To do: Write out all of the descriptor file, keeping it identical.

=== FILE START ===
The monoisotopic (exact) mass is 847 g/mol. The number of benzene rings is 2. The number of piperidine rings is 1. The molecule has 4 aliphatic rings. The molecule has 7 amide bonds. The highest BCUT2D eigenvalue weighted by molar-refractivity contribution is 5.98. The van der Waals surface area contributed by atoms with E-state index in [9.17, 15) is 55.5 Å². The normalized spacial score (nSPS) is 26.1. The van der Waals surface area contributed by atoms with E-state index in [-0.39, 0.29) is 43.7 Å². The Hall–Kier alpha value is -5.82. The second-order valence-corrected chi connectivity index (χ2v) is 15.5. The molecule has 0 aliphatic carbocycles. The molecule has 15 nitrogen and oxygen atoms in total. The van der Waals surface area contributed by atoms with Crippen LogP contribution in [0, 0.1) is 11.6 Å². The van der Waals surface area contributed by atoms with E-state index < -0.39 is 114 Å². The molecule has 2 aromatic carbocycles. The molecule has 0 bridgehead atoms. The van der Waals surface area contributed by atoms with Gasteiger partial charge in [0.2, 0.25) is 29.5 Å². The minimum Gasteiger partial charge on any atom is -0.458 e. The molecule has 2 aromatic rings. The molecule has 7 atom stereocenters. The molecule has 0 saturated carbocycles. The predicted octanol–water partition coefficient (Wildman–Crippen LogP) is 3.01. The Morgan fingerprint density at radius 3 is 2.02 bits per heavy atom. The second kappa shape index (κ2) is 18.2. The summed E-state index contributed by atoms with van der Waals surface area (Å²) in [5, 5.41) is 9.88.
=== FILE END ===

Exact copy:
The monoisotopic (exact) mass is 847 g/mol. The number of benzene rings is 2. The number of piperidine rings is 1. The molecule has 4 aliphatic rings. The molecule has 7 amide bonds. The highest BCUT2D eigenvalue weighted by molar-refractivity contribution is 5.98. The van der Waals surface area contributed by atoms with E-state index in [9.17, 15) is 55.5 Å². The normalized spacial score (nSPS) is 26.1. The van der Waals surface area contributed by atoms with E-state index in [-0.39, 0.29) is 43.7 Å². The Hall–Kier alpha value is -5.82. The second-order valence-corrected chi connectivity index (χ2v) is 15.5. The molecule has 0 aliphatic carbocycles. The molecule has 15 nitrogen and oxygen atoms in total. The van der Waals surface area contributed by atoms with Crippen LogP contribution in [0, 0.1) is 11.6 Å². The van der Waals surface area contributed by atoms with E-state index < -0.39 is 114 Å². The molecule has 2 aromatic carbocycles. The molecule has 0 bridgehead atoms. The van der Waals surface area contributed by atoms with Gasteiger partial charge in [0.2, 0.25) is 29.5 Å². The minimum Gasteiger partial charge on any atom is -0.458 e. The molecule has 2 aromatic rings. The molecule has 7 atom stereocenters. The molecule has 0 saturated carbocycles. The predicted octanol–water partition coefficient (Wildman–Crippen LogP) is 3.01. The Morgan fingerprint density at radius 3 is 2.02 bits per heavy atom. The second kappa shape index (κ2) is 18.2. The summed E-state index contributed by atoms with van der Waals surface area (Å²) in [5, 5.41) is 9.88.